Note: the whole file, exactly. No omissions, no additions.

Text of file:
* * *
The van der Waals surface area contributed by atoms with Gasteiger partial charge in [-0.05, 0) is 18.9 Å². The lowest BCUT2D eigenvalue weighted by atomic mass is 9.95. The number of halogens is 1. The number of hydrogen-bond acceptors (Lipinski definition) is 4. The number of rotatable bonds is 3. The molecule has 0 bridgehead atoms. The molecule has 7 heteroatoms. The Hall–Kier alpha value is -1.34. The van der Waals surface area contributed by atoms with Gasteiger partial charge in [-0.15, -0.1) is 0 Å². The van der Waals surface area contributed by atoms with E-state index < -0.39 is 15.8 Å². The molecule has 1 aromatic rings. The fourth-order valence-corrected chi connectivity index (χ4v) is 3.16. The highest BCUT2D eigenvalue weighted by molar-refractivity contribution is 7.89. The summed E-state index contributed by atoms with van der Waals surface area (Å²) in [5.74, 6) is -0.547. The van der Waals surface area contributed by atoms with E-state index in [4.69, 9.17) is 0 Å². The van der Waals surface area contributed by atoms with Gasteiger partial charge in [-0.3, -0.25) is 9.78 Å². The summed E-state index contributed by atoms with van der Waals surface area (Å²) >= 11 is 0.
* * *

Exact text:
The van der Waals surface area contributed by atoms with Gasteiger partial charge in [-0.05, 0) is 18.9 Å². The lowest BCUT2D eigenvalue weighted by atomic mass is 9.95. The number of halogens is 1. The number of hydrogen-bond acceptors (Lipinski definition) is 4. The number of rotatable bonds is 3. The molecule has 0 bridgehead atoms. The molecule has 7 heteroatoms. The Hall–Kier alpha value is -1.34. The van der Waals surface area contributed by atoms with Gasteiger partial charge in [-0.15, -0.1) is 0 Å². The van der Waals surface area contributed by atoms with E-state index < -0.39 is 15.8 Å². The molecule has 1 aromatic rings. The fourth-order valence-corrected chi connectivity index (χ4v) is 3.16. The highest BCUT2D eigenvalue weighted by molar-refractivity contribution is 7.89. The summed E-state index contributed by atoms with van der Waals surface area (Å²) in [5.74, 6) is -0.547. The van der Waals surface area contributed by atoms with E-state index in [4.69, 9.17) is 0 Å². The van der Waals surface area contributed by atoms with Gasteiger partial charge in [-0.3, -0.25) is 9.78 Å². The summed E-state index contributed by atoms with van der Waals surface area (Å²) >= 11 is 0.